Flowering plants tend to grab your attention with their blossoms and naturally, the flower often becomes what you use when trying to identify the plant. However, not all plants produce flowers or noticeable flowers, and many flowering plants only blossom for a short period each year. When you need to identify those plants, the leaves become the next best place to turn. Even when you have blossoms present to aid in identification, knowing how to describe leaves and use them to identify a plant provides you with even more clues.
Choose a field guide (see Resources), and note how it's organized. For example, the Peterson field guide "Eastern Trees" organizes trees based on leaf arrangement, so when using this field guide, you know to observe leaf arrangement when collecting information about a tree. Read the introductory material and a few descriptions to see what kind of information the field guide focuses on. When making your observations, be sure to include these details.
Find a leaf bud on the stem. If it occurs at the base of a single leaf, the plant has a simple leaf. If it occurs at the base of multiple leaves, you have a compound leaf.
Observe the arrangement of the leaves on the stem. Leaves that emerge in pairs, one opposite the other, have an opposite arrangement. Those that occur singly and alternate sides moving up the stem have an alternate arrangement. If leaves move in a spiral pattern around the stem, the leaves have a whorled arrangement.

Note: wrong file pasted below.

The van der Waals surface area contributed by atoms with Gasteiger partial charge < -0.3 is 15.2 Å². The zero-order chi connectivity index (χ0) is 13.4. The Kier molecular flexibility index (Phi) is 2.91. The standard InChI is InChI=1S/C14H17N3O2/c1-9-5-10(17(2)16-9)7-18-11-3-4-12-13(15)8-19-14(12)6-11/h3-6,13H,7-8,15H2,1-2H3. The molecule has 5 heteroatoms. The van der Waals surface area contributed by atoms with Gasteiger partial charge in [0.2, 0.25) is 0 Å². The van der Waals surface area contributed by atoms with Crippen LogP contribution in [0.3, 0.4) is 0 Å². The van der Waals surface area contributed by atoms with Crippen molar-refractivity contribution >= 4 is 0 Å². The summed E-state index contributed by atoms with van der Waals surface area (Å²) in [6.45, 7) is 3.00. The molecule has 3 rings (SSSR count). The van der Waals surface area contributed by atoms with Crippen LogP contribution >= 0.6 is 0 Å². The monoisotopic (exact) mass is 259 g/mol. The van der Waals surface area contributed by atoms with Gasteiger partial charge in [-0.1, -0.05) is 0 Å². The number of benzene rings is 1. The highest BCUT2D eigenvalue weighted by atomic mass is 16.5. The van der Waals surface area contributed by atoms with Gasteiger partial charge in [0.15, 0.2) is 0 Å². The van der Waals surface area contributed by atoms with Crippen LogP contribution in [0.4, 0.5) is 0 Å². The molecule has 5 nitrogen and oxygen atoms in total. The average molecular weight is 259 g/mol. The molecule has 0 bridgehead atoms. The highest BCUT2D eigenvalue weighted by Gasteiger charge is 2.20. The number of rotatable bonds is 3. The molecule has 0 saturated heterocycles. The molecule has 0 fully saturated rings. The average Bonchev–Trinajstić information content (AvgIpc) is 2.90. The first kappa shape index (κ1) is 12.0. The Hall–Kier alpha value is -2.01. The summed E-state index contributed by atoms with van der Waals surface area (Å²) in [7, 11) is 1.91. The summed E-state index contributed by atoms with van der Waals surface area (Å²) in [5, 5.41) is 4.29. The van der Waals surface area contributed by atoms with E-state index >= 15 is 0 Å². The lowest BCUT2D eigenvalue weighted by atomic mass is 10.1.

Describe the basic shape and size of the leaf. Make sketches, take a photograph or collect a sample, if you don't have your field guide with you. If you aren't comfortable with botanical terms, use descriptions that are comfortable for you and translate them later.
Note the leaf vein pattern. If the veins emerge from a single point at the base of the leaf, the leaf has palmate venation. If the veins emerge from multiple points along the stem that runs down the middle of the leaf, the leaf has pinnate venation.
Describe the edges of the leaf. Some leaves have smooth edges, while others have jagged, wavy or wrinkled edges. If you don't have your field guide with you, write down all of your observations so that you have them handy when making the identification at home.
Observe other details about the plant, including its surroundings. Note the habitat and how it grows in relation to other plants. For example, although many wildflowers grow in the forest, some grow in the shade beneath trees and others occur only in sunny clearings. Habitat details can help you narrow down or confirm an identity made based on the plant's leaves.
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